Previous studies detected A. marginale and B. bigemina in sheep and yaks in Xinjiang Province, respectively, and B. motasi-like L/N/T in sheep in Qinghai Province [9, 12, 18]. However, none of these pathogens, or B. ovis, were detected in any of the animals in the present study, which may be due to differences in species distributions and abundances of tick vectors between the sampling sites. The fact that none of these four pathogens were detected in this study also suggests that they may have low prevalences in Guoluo and Yushu or that they may not be present at all.
This study reports the prevalence of Anaplasma spp., Babesia spp. and Theileria spp. in yaks and Tibetan sheep in Qinghai Province, China. The results of this study add to existing epidemiological information on tick-borne diseases in yaks and Tibetan sheep in Sanjiangyuan, and provide basic data for the development of programs for the prevention and control of TBPs in domestic animals in this area of the QTP hinterland. However, further studies are needed to investigate the relationship between ticks and pathogens in Qinghai Province to provide more information on the epidemiology of TBPs in this area of China.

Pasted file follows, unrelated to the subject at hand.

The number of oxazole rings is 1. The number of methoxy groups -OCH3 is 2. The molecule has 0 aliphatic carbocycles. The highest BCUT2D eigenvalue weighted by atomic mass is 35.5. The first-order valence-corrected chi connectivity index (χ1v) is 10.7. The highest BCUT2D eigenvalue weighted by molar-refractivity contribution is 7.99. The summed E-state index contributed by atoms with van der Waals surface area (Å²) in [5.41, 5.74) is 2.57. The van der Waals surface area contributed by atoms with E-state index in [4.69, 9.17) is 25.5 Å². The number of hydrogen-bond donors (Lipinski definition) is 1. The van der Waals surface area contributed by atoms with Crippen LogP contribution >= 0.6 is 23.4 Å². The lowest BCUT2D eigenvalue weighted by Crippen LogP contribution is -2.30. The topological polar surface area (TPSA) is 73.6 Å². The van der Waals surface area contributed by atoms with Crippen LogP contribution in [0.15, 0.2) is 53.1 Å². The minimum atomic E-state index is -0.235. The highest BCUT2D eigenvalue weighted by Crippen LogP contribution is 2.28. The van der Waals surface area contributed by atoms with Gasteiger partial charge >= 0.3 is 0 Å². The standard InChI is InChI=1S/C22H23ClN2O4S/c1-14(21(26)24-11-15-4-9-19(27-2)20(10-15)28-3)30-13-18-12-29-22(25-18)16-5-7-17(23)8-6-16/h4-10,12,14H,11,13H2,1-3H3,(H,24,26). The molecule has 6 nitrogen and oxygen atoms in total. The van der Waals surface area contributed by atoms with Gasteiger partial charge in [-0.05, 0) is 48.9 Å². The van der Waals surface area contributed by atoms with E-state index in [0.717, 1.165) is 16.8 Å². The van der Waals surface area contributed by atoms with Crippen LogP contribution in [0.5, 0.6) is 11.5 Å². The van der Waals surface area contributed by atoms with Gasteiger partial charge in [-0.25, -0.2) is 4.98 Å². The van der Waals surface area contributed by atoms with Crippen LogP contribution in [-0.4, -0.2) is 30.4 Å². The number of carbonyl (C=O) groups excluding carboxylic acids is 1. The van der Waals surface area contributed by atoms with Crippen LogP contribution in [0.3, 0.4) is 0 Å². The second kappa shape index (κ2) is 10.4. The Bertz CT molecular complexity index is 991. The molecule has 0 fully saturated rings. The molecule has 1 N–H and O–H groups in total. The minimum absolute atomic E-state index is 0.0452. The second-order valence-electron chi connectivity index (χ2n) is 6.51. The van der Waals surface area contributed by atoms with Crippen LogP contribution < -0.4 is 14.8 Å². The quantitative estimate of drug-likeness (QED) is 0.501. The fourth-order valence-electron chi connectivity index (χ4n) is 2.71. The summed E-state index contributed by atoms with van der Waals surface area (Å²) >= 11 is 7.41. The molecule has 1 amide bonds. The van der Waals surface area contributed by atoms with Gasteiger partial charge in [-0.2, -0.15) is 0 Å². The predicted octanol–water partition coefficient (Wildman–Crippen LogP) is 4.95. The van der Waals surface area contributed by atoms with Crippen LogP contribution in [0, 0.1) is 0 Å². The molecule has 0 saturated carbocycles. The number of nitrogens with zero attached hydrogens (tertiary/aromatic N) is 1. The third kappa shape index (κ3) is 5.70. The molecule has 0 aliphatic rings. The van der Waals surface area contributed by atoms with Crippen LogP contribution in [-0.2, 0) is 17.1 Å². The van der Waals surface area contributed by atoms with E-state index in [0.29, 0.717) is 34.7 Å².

Availability of data and materials
The datasets generated or analyzed during the current study are available from the corresponding author on reasonable request. All the nucleotide sequences obtained in this study have been deposited in GenBank and the accession numbers are provided in Table 4.